- Increase student interest and involvement in research, especially among first and second year students.
- Communicate to the public the scope of water research at UNM
- Teach students to communicate research for the public
- Strengthen student identity and efficacy with research
- Humanize researchers to students
- Create a culture of inclusion for entry-level undergraduate researchers
- Create student networks across academic disciplines, focused on research. Include students from academic disciplines where they may not routinely be introduced to water or environmental research.
- Provide research engagement opportunities for students who are not conducting their own scientific research (for instance, first-year students, artists or musicians).
Number of students engaged: 12 began the program, 10 completed
Key partners and roles:
- Undergraduate Research, Arts & Design Network (preliminary planning conversations; funding for supplies, materials and poster printing; assistance with UROC session; hosting student projects on urad.unm.edu).
- Southwest Environmental Finance Center (preliminary planning conversations; provided orientation session at first cohort meeting; hosted student projects on their website).
- Center for Water and the Environment (in-kind funding for coordinator for the program; provided examples of creative communication materials).
- Civil Engineering (in-kind funding for coordinator for the program; provided cohort meeting space)
- Grand Challenges (funded student stipends; provided access to faculty mentors)
Number of UNM faculty engaged: 12 (including mentors and program coordinators)
Number of community members engaged: 10-20
Number of UNM staff and other personnel engaged: 5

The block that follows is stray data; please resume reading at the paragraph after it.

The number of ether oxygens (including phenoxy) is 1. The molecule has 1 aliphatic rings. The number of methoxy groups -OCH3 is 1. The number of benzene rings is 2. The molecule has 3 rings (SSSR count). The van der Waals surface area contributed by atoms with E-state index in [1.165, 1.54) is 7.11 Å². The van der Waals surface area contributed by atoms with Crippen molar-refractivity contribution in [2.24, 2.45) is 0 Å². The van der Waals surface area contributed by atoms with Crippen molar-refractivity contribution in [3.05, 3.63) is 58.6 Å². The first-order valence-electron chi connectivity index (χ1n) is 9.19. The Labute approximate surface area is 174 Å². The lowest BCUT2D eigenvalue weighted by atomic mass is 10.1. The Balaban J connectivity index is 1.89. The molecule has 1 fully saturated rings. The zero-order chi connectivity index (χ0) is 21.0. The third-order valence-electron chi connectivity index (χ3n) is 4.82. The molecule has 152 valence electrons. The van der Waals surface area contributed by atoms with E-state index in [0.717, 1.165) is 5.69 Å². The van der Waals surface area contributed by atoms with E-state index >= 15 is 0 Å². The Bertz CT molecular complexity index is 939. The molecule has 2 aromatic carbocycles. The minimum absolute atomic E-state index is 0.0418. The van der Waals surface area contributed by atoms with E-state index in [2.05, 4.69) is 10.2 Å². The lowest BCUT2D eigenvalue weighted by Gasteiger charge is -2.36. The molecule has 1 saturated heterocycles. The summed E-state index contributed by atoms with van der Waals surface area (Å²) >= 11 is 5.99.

- Student stipends, $1,000 each
- Supplies and materials, approximately $500
- Poster printing, approximately $200
- Faculty mentors did not receive additional compensation.
- Program coordinators did not receive additional compensation.
Human resources: time and effort from two coordinators (one faculty, one staff) and 12 faculty researchers/mentors was funded in-kind by their departments.
Facilities and other resources: meeting space for student cohort gatherings, provided by Civil Engineering
Evidence of impact at UNM (if applicable):
- News article: https://news.unm.edu/news/ten-undergraduates-selected-as-grand-challenges-water-communication-research-scholars
- Student projects posted online, URAD: https://uradexpo.unm.edu/category/grand-challenges
- Student projects posted online, SWFC: https://efla.unm.edu/home/learning-academy/
- Additional assessment of impact: under development
Supporting academic literature: None yet available
Resulting publications or presentations (if available):
- Anjali Mulchandani & Will Crockett. Undergraduate Research Communication Scholarship. University of New Mexico Regents Student Success, Teaching and Research Committee (SSTAR). May 5, 2022. Agenda and ebook available at: https://provost.unm.edu/resources/regent-committee-sstar.html
- Anjali Mulchandani, Alex Webster & Sydney Donohue. UNM Team Research Symposium. Undergraduate Research Communication Scholarship. April 19, 2022.
How can other UNM faculty engage with this model?
Adapt the model: create a similar science communications fellowship program specific to their research needs. For additional information, contact Sydney Donohue (email@example.com).
Participate in the Undergraduate Water Science Communication Scholars Program: provide funding and mentoring for students, who would participate in the spring cohort. The program can serve a maximum of twenty students.
Collaborate on a new cohort: provide funding and coordination, collaborating with other researchers to piece together a cross-program cohort. Contact Tim Schroeder at URAD (firstname.lastname@example.org).
Attachments and supporting documentation